Problem of the Week
Hilton Memorial Lecture
Automorphism groups of graphs have interested algebraists, as representing groups in a relatively simple way, and graph theorists, as describing the symmetries of graphs. The Petersen graph, a ten-vertex graph that plays many roles in graph theory, has a remarkably large automorphism group for its size: the symmetric group on five letters.
A signed Petersen graph is the Petersen graph with arbitrary signs on the edges. There are six essentially different ways to choose the signs, up to vertex switching, in which the signs of all edges at some vertex are reversed, and sign-preserving graph automorphism. A switching automorphism of a signed graph is a combination of vertex switchings and graph automorphisms whose result is the original signed graph. The six essentially different signatures of the Petersen graph have six different switching automorphism groups, of which some are trivial but two, although isomorphic to well known groups, have their own rich internal structure.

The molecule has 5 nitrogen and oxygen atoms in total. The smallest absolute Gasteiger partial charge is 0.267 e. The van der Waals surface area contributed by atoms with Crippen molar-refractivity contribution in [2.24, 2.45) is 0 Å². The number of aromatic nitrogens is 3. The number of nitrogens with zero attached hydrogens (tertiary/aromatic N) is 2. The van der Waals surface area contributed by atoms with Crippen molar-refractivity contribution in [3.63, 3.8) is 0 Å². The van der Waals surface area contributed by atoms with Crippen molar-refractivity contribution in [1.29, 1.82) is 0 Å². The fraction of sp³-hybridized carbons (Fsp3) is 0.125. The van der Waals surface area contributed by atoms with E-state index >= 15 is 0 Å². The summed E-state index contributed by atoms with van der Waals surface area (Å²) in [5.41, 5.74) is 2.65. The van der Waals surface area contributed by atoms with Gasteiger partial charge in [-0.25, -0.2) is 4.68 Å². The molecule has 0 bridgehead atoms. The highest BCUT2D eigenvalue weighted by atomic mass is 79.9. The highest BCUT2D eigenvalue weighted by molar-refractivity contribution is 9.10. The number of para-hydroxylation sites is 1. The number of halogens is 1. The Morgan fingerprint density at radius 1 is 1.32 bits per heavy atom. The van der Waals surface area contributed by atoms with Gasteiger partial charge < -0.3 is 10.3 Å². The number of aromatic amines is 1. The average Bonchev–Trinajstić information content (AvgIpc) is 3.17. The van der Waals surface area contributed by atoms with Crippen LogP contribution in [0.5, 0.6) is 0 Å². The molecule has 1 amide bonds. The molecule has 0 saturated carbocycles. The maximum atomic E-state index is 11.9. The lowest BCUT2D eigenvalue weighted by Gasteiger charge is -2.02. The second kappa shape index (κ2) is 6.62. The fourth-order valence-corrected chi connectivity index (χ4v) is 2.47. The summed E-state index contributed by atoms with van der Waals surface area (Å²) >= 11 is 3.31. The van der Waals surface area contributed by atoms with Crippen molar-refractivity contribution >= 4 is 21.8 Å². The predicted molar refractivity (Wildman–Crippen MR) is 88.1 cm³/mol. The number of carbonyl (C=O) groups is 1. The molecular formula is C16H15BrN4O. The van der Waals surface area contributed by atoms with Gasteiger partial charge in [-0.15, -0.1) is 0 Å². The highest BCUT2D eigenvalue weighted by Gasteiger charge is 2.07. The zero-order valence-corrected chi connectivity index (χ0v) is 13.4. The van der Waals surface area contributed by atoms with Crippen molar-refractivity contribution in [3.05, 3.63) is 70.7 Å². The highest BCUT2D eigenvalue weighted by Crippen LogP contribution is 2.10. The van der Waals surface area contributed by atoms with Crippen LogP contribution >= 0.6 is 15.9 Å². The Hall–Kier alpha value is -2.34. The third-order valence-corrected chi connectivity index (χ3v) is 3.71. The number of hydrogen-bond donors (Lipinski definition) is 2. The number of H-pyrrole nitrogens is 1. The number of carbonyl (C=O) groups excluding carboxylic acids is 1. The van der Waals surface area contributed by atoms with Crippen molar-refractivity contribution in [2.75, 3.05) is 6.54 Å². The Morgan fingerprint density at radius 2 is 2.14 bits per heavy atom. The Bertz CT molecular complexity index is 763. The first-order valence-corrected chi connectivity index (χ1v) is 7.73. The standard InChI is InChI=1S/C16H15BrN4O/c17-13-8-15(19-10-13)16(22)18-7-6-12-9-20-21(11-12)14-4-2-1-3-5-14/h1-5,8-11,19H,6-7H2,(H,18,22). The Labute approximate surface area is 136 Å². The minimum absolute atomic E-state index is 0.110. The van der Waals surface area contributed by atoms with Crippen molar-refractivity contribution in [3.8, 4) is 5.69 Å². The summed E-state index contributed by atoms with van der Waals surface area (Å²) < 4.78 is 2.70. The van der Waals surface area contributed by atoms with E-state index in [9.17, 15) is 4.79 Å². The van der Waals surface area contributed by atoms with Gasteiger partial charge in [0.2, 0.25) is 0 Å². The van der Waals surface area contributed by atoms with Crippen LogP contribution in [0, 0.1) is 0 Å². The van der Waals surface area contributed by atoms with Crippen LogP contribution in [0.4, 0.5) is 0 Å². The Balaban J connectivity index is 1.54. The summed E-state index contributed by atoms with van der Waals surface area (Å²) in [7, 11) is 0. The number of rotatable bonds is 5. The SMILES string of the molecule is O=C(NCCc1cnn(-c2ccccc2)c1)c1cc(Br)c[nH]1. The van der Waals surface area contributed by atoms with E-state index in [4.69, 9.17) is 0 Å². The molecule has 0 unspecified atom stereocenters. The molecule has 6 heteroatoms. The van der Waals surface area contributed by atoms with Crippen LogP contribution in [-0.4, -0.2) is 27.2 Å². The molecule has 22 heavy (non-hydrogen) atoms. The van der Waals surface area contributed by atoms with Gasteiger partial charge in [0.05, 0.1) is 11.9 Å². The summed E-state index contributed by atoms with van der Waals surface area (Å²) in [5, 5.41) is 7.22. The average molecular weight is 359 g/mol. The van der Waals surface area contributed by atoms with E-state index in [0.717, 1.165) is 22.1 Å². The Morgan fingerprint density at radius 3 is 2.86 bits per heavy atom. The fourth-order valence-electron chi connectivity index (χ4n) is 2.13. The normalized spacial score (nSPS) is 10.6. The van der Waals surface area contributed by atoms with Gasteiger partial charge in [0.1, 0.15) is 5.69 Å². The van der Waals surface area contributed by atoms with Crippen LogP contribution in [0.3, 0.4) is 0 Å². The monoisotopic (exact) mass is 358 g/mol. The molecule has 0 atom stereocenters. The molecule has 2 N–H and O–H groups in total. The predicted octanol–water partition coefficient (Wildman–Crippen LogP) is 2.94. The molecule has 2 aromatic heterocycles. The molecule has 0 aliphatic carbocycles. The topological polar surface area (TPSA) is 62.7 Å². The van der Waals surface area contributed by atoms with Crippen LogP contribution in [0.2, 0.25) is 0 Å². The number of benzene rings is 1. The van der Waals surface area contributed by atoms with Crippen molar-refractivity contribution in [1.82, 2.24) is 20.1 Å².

I will describe these groups. It will take time.